Every late autumn my adoptive town goes through a phase when it shrouds itself in mist. It’s white-out time and it lasts anywhere from a few days to a couple of weeks. This year I almost thought the city’s yearly white shroud would be abandoned, until this morning. Looking out the window I feel like the buildings might as well be up in the sky, immersed in thick clouds. So I thought Faunts’ “M4” should really hit the spot today, with it’s ravenous appetite for space and delicate, frosty attention to detail.
This Canadian group is a band of brothers – three of the five members are in fact brothers, which is a rare thing indeed, and I think it shows. When their creative collaboration works, the band sounds very coherent aesthetically, very precise and pristine. When it doesn’t, the music ends up a bit monotonous and, dare I say it, boring, which I think is the plague of many bands which draw at least part of their inspiration from post-rock. Don’t get me wrong, I love post-rock usually, but I feel the tension in that music comes from a constant fight with silence. The musicians seem to constantly be on the verge of losing this fight and simply giving up, and in the meanwhile, every note they manage to project sounds like the last, which, as I said, can either work spectacularly or just produce an excruciating, energy-draining effect. For the most part, Faunts manage to fight furiously on this EP (save for one track which sadly pales in comparison). It’s no wonder their “hit” song is part of this track list.
The story of how this band really started getting some attention is a special one indeed. In 2007 BioWare (a great game studio) used the M4 Part. II track as the music for the credits roll of one of their best games. Mass Effect won the Game of The Year award that year and it deserved it. So many people loved it that Faunts’ track really sparked the interests of a huge number of gamers, which I think propelled the band’s popularity a great deal. This is how I heard of them in fact and it’s pretty safe to assume that at least their Romanian audience stems from the very same place. Part of the reason Mass Effect was so great is that Faunts’ track doesn’t have to sound like the kind of thing you’d expect to hear at the end of a game. It’s an epic, expansive, urgent track which can stand on its own on any rock radio station or channel. So for all you readers who might have a negative reaction to the idea of gaming, relax, we’re not talking Mario here.
But I digress, yet again. The “M4” EP is, I think, Faunts’ best work yet. What impresses me most is not the ability to suggest space, to draw endless horizontal lines in the mind of the listener, but rather the patience, precision and formidable inspiration in creating each song on a production level. Usually there’s a certain gap between the part of the music you feel really stems from the artist and the part which is the sound engineer’s and producer’s idea – the little additions in mixing, the differences in the volume level between instruments meant to better define a group’s target audience, veering them towards pop or rock or indie or… you name it. These little tips and tricks become apparent after a while, you can tell the style of a production team. Think about it this way: Phil Spector is know for creating the “Wall of Sound” effect on the albums of the artists he worked with. These include The Beatles, Ike and Tina Turner, The Ramones, Starsailor and so on and so forth. It’s a producer technique which ended up defining the sound of the sixties! No small feat. Well, when the balance between that and the music itself becomes destabilized then the music has a lot to lose. Fortunately, in Faunts’ case, the partnership is flawless.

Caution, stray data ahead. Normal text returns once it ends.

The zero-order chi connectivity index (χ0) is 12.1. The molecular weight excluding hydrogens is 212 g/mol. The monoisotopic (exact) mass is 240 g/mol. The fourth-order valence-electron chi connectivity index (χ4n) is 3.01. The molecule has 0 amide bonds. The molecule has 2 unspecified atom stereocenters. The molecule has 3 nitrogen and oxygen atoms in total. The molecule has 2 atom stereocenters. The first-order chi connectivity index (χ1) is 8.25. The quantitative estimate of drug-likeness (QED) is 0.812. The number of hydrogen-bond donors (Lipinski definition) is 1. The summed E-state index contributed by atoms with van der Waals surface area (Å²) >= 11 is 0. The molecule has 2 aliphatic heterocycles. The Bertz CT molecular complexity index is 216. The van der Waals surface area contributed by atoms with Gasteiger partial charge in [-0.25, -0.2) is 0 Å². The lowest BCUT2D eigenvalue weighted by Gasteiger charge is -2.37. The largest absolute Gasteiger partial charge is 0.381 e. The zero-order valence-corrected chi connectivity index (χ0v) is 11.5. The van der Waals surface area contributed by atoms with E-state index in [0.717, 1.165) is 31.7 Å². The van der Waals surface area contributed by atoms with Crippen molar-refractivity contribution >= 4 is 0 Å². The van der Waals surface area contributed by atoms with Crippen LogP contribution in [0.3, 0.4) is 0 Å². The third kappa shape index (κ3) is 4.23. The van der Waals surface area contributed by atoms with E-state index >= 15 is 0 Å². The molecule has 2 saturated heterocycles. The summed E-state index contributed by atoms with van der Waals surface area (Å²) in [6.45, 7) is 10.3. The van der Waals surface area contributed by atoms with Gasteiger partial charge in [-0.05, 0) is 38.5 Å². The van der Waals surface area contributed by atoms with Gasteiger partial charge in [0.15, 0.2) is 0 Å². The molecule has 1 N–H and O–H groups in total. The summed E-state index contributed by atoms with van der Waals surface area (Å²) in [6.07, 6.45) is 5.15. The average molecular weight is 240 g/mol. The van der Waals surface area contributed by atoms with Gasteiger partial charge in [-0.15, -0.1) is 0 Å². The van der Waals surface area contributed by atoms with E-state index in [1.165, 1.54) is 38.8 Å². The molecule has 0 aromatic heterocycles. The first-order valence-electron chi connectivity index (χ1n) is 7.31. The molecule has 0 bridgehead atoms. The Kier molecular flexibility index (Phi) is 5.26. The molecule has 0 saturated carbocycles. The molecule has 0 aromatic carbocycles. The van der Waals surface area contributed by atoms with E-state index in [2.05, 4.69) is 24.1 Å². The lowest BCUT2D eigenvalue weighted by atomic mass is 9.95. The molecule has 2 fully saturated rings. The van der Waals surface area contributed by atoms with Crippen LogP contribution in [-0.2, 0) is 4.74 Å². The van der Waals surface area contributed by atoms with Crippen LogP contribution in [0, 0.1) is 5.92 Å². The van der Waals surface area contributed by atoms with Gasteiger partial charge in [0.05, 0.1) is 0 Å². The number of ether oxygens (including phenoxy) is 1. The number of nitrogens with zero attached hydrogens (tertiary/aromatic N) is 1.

Listen to the way the beats are constructed, listen to the delicate, barely audible but completely necessary acoustic guitars in the background of some of these tracks, the general feel of care they put in the sound of the album, the love that’s there, permeating the album on every level. They didn’t so much record this album as they grew it, nurtured it, crystallized it slowly and with infinite care, like one of those pure sapphire disks quantum physicists use to create levitating super-conductors. No wonder the music manages so well to hold on to that certain tension, that electric urgency which counterbalances that which could’ve otherwise become a bland, overdone technique of “space rock” in general – the sweeping, melancholy guitar weep to be found throughout the album. To paraphrase a very close friend of mine, grandeur is depressing. At least untamed, self-indulgent grandeur. Faunts manage to glide past this pitfall, infusing their songs with liquid nitrogen, killing off all the excess and leaving only the pristine, spectacular shapes sound can freeze into, like blue cigarette smoke in a neon cube. White upon white upon white! Enjoy!